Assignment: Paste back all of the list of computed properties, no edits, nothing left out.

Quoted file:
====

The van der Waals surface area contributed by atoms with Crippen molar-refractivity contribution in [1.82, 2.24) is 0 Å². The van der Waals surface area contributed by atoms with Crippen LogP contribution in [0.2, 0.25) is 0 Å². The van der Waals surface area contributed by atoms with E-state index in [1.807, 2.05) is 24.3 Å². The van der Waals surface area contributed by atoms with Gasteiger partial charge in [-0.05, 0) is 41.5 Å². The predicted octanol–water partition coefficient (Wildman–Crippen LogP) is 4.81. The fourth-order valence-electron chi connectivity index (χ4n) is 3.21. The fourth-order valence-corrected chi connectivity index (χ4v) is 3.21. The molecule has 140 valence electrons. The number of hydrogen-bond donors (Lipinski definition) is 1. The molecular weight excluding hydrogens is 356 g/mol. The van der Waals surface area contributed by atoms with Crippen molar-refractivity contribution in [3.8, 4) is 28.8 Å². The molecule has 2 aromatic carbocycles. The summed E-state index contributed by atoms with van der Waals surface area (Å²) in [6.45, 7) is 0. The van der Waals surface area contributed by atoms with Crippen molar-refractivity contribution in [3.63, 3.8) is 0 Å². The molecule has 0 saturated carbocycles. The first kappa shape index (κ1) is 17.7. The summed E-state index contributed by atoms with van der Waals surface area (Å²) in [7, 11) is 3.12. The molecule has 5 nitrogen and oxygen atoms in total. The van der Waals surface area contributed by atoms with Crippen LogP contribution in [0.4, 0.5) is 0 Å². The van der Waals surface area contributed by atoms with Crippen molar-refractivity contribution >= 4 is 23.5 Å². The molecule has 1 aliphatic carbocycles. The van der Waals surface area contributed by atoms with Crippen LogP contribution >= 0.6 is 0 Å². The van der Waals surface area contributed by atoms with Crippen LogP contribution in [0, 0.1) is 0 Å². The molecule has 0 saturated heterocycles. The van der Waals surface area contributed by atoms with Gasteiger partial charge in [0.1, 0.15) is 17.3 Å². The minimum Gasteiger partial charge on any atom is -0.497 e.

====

The van der Waals surface area contributed by atoms with Crippen molar-refractivity contribution in [1.82, 2.24) is 0 Å². The van der Waals surface area contributed by atoms with Crippen LogP contribution in [0.2, 0.25) is 0 Å². The van der Waals surface area contributed by atoms with E-state index in [1.807, 2.05) is 24.3 Å². The van der Waals surface area contributed by atoms with Gasteiger partial charge in [-0.05, 0) is 41.5 Å². The predicted octanol–water partition coefficient (Wildman–Crippen LogP) is 4.81. The fourth-order valence-electron chi connectivity index (χ4n) is 3.21. The fourth-order valence-corrected chi connectivity index (χ4v) is 3.21. The molecule has 140 valence electrons. The number of hydrogen-bond donors (Lipinski definition) is 1. The molecular weight excluding hydrogens is 356 g/mol. The van der Waals surface area contributed by atoms with Crippen molar-refractivity contribution in [3.8, 4) is 28.8 Å². The molecule has 2 aromatic carbocycles. The summed E-state index contributed by atoms with van der Waals surface area (Å²) in [6.45, 7) is 0. The van der Waals surface area contributed by atoms with Crippen molar-refractivity contribution in [3.63, 3.8) is 0 Å². The molecule has 0 saturated carbocycles. The first kappa shape index (κ1) is 17.7. The summed E-state index contributed by atoms with van der Waals surface area (Å²) in [7, 11) is 3.12. The molecule has 5 nitrogen and oxygen atoms in total. The van der Waals surface area contributed by atoms with Crippen LogP contribution in [0.4, 0.5) is 0 Å². The van der Waals surface area contributed by atoms with Crippen molar-refractivity contribution >= 4 is 23.5 Å². The molecule has 1 aliphatic carbocycles. The van der Waals surface area contributed by atoms with Crippen LogP contribution >= 0.6 is 0 Å². The van der Waals surface area contributed by atoms with Crippen LogP contribution in [0, 0.1) is 0 Å². The molecule has 0 saturated heterocycles. The van der Waals surface area contributed by atoms with Gasteiger partial charge in [0.1, 0.15) is 17.3 Å². The minimum Gasteiger partial charge on any atom is -0.497 e.